# Switching the high side of a load - The Art of Electronics

I am going through The Art of Electronics Third Edition. There is a note 12 under Figure 2.10.

The βdividerβ formed by π2π3 may be confusing: π3βs job is to keep π3 off when π2 is off; and when π2 pulls its collector low, most of its collector current comes from π3βs base (because only βΌ0.6β―mA of the 4.4β―mA collector current comes from π3 - make sure you understand why). That is, π3 does not have much effect on π3βs saturation. Another way to say it is that the divider would sit at about +11.6β―V (rather than +14.4β―V), were it not for π3βs base-emitter diode, which consequently gets most of π2βs collector current. In any case, the value of π3 is not critical and could be made larger; the tradeoff is slower turn-off of π3, owing to capacitive effects.12

Figure 2.10. Switching the high side of a load returned to ground.

12) But donβt make it too small: π3 would not switch at all if π3 were reduced to 100β―Ξ© (why?). We were surprised to see this basic error in an instrument, the rest of which displayed circuit design of the highest sophistication.

Why π3 would not switch if π3 = 100β―Ohm?

• You need sufficient voltage drop across $R_3$. $15\:\text{V}\cdot \frac{100\:\Omega}{100\:\Omega+3.3\:\text{k}\Omega}=440\:\text{mV}$. Not enough to turn on $Q_3$. And +1 for the question!
– jonk
Aug 11, 2021 at 20:04
• What Vbe is required for Q3 to switch? What voltage do you get across R3 if itβs 100 ohm? Aug 11, 2021 at 20:04
• @jonk you can't put the answer in comments ;-) Aug 11, 2021 at 20:24
• @MituRaj It's not an answer. ;) It's just a hint in the right direction.
– jonk
Aug 11, 2021 at 20:44
• Cahir, You haven't responded . Hope things are going okay for you. Best wishes.
– jonk
Aug 24, 2021 at 3:58

Okay. I'll write an answer. Sheesh!

Why Q3 would not switch if R3 = 100 Ohm?

Assuming you already agree with the writing in AofE v3 that $$\Q_2\$$ can act as a reasonable and controllable switch, then we can take it from there and say the remaining circuit looks like this (when $$\R_3=100\:\Omega\$$):

simulate this circuit – Schematic created using CircuitLab

With the $$\Q_2\$$ switch engaged, the two resistors form a voltage divider:

$$\V_{_\text{TH}}=15\:\text{V}\cdot \frac{3.3\:\text{k}\Omega}{3.3\:\text{k}\Omega+100\:\Omega}\approx 14.56\:\text{V}\$$ and $$\R_{_\text{TH}}=\frac{100\:\Omega\,\cdot\, 3.3\:\text{k}\Omega}{3.3\:\text{k}\Omega+100\:\Omega}\approx 97.06\:\Omega\$$

So, for analysis, it now looks like this:

simulate this circuit

With $$\V_{_\text{CC}}=15\:\text{V}\$$, I think you can see that $$\V_{_\text{CC}}-V_{_\text{TH}}=440\:\text{mV}\$$. You could get buried in the weeds, trying to figure out just how much base current would result, but I can assure you it is relatively small. (I'll show you a way to estimate it, shortly.) Not enough by a long stretch to allow $$\Q_3\$$ to supply adequate source current into the load.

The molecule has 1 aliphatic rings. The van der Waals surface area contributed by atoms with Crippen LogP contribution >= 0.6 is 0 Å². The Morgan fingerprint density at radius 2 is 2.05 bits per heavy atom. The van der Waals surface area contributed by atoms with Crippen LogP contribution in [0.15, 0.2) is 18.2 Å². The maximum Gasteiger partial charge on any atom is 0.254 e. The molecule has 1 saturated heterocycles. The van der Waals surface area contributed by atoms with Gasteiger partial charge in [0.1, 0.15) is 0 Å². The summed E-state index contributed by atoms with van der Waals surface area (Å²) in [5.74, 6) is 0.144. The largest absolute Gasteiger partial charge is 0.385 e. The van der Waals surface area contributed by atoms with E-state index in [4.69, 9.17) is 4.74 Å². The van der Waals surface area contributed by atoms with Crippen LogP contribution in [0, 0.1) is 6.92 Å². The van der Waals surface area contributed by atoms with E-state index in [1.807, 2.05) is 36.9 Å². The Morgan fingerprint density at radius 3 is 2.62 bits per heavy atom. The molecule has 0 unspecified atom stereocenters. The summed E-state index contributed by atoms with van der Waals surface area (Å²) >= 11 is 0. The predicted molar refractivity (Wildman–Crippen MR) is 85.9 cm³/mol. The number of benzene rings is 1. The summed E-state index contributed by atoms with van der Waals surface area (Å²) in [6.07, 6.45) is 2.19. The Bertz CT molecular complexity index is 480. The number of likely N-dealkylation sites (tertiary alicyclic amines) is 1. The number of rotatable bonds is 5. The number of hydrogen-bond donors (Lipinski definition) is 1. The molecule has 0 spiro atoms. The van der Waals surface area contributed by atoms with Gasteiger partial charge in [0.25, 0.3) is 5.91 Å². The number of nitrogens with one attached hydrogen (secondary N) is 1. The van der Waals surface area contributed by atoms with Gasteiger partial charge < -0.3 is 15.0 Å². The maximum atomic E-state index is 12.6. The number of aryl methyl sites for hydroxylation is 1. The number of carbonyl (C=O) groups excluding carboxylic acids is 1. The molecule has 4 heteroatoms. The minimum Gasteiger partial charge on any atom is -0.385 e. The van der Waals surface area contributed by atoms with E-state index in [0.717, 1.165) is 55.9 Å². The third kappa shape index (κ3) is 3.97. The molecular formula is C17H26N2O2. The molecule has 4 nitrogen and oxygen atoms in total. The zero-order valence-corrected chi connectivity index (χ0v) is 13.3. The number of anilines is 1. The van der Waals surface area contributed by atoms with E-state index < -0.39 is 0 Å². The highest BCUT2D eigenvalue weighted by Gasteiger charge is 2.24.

(You can perform the above analysis using $$\R_3=1\:\text{k}\Omega\$$ and see where that takes you. I'm sure you'll easily see the better news from that choice.)

As a general rule, the collector current of an active-mode BJT scales by a factor of 10 for every change of about $$\60\:\text{mV}\$$ in its base-emitter voltage. I mentally tend to use $$\660\:\text{mV}\$$ as my baseline for $$\1\:\text{mA}\$$ of collector current. Here, the difference is $$\\Delta V = 440\:\text{mV}-660\:\text{mV}=-220\:\text{mV}\$$. That calculates a power of $$\\frac{-220\:\text{mV}}{60\:\text{mV}}=-3\frac23\$$, so I'd work out that the collector current would be about $$\10^{-3\frac23}=0.02\%\$$ of $$\1\:\text{mA}\$$, or about $$\200\:\text{nA}\$$. That's just not going to be useful for most loads.

There are more details to all of this.

1. Verify that $$\Q_3\$$ really is in active mode in this case. Well, with only $$\200\:\text{nA}\$$ of collector current, any reasonable load won't drop enough voltage to notice. So $$\Q_3\$$'s collector will be near ground. Therefore, it is in active mode. So the analysis holds.
2. What about the voltage drop across the Thevenin base resistance? Well, again, with what's likely to be under $$\2\:\text{nA}\$$ passing through $$\R_{_\text{TH}}\approx 97\:\Omega\$$, there's going to be no voltage drop to speak of. Hence, all of $$\V_{_\text{TH}}\$$ appears across $$\Q_3\$$'s base-emitter junction. And once again, the analysis about $$\\Delta V\$$ also still holds.

At $$\R_3=1\:\text{k}\Omega\$$:

$$\V_{_\text{TH}}=15\:\text{V}\cdot \frac{3.3\:\text{k}\Omega}{3.3\:\text{k}\Omega+1\:\text{k}\Omega}\approx 11.51\:\text{V}\$$ and $$\R_{_\text{TH}}=\frac{100\:\Omega\,\cdot\, 3.3\:\text{k}\Omega}{3.3\:\text{k}\Omega+100\:\Omega}\approx 767\:\Omega\$$

$$\V_{_\text{CC}}-V_{_\text{TH}}=3.5\:\text{V}\$$ and assuming $$\V_{_\text{BE}}=660\:\text{mV}\$$ then $$\I_{_{\text{B}_3}}=\frac{3.5\:\text{V}-660\:\text{mV}}{767\:\Omega}\approx 3.7\:\text{mA}\$$. That's better. If you allow the BJT to go active, it could handle 100 times that in the load. If you wanted the BJT to be a saturated switch, then maybe 10-20 times that much for the load. But at least it's something usable for some loads.